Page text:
Chris Regan's practice focuses on complex litigation, trial work and appeal. Chris has obtained substantial jury verdicts, including multi-million dollar results, in cases of workplace injury, insurance bad faith, trucking wrecks, negligence, wrongful death, medical malpractice, nursing home abuse and professional negligence. Several of his jury trials have resulted in awards of punitive damages against the defendants.
Chris also maintains a significant appellate practice, handling cases in the Supreme Court of the United States of America, the West Virginia Supreme Court of Appeals, the Supreme Court of Ohio, the Supreme Court of Pennsylvania, the United States Court of Appeals for the Fourth Circuit, the Superior Court of Pennsylvania as well as the appellate courts of Ohio. Chris is also involved in the firm's toxic tort, class action and consumer fraud practice areas, including cases like Citifinancial v. Lightner and Robinson v. Columbian Chemicals. A path-breaking class action appeal, in Citifinancial v. Lightner, argued by Chris in 2008, paved the way for state court consumers to use their own state courts for class action counterclaims when they are sued by debt collectors.
Notable verdicts in Chris' cases cases include Timmons v. American Electric Power, (2011, approximately $7,000,000.00 plus attorney's fees), McLaughlin v. Ohio Power Company, (2011, $5,710,000.00, plus attorney's fees), Karpacs v. Murthy (2008, $4,000,000.00) and Boggs v. Camden-Clark Memorial Hospital (2006, $6,545,000.00), all tried with Geoff Brown, as well as Meredith v. Heartland of Clarksburg (2002, $50,000,000.00), tried with Jim Bordas. The Boggs award was later increased by approximately $1,400,000.00 through an award of litigation sanctions against Camden-Clark Hospital. In 2009, in Brooke County West Virginia, Chris, Geoff Brown and Jamie Bordas selected a jury in the case of Haught v. Weirton Medical Center, and following jury selection, Weirton Medical Center elected to confess judgment in open court for $2,060,000.00 rather than face trial. Crystal Rogerson and David Haught, the clients in that case, later received the Advocate for Justice Award for their determination to obtain a public settlement from the hospital.
Chris has also argued frequently before the West Virginia Supreme Court of Appeals in cases such as State ex rel. Richmond American Homes v. Sanders, State ex rel. Allstate v. Madden, Boggs v. Camden-Clark Memorial Hospital and State ex rel. Erie Property and Casualty Co. v. Mazzone. Chris has also authored amicus curiae briefs for the West Virginia Supreme Court of Appeals on behalf of consumer protection organizations in Riggs v. WVU Hospital, Brown v. Genesis Health Care and MacDonald v. City Hospital. The Brown case, decided in 2011, allowed victims of nursing home abuse to retain their jury trial rights in the face of industry attempts to force victims into secret arbitration. The WVAJ was favorably cited in the opinion of the Court.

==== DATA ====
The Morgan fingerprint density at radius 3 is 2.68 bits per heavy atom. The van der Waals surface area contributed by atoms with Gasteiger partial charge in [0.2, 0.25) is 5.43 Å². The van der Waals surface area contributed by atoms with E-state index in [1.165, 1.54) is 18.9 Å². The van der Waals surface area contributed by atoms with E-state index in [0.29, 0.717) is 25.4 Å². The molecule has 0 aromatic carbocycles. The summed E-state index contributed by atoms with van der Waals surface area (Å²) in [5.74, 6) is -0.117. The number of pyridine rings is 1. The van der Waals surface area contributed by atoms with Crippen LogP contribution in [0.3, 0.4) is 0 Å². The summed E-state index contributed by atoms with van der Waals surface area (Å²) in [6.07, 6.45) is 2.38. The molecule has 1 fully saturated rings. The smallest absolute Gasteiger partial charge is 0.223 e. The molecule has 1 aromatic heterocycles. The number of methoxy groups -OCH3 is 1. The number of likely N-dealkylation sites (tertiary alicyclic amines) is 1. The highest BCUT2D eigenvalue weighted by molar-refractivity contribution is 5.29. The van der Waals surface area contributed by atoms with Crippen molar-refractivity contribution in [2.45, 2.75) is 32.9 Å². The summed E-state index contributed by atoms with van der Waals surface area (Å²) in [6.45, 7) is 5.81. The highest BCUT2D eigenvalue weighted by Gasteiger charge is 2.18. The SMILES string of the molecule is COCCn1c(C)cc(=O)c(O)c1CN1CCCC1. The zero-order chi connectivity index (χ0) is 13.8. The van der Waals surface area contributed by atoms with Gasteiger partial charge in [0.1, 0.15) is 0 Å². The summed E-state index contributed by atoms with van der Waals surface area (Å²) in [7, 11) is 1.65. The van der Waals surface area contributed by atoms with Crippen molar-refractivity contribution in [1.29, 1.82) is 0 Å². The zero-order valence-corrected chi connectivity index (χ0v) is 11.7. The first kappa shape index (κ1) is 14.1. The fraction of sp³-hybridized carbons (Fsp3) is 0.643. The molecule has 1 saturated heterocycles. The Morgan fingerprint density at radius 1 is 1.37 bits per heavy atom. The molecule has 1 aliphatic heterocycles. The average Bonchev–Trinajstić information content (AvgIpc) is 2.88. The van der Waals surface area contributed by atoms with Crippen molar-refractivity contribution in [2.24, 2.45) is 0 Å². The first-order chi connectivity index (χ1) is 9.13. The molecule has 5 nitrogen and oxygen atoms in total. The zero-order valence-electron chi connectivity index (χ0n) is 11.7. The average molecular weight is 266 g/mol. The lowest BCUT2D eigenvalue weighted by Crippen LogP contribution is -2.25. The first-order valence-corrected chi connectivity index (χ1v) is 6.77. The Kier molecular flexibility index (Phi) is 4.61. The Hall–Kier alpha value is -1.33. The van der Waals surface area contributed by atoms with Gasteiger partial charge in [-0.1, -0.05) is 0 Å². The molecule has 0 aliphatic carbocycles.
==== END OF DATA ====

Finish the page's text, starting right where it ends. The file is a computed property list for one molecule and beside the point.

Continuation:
One of Chris' cases involving much more than any monetary award was resolved in 2004: Mary Jo Stefanakis v. Office of Personnel Management resulted in an order that the federal government reconsider its decision to deny a life-saving allogeneic bone marrow transplant to a Pittsburgh woman. Chris represented Mrs. Stefanakis and her husband at the preliminary injunction hearing that resulted in a Good Friday decision by the Judge that her insurance company should pay or appear in court again to show why it shouldn't. Mrs. Stefanakis, who had been given six months to live without the transplant, subsequently received a successful transplant and lived four more years with her husband, children and grandchildren.
Chris has also been selected to speak at the popular West Virginia Bar Association's "Litigation" seminar, held annually in Davis, West Virginia and asked to speak at the WVAJ's biannual seminars and other continuing legal education conferences. Chris currently serves on the Board of Directors of the West Virginia Association for Justice, and as a Regional Chair of that organization, as Co-Chair of the amicus curiae committee and the brief bank committee.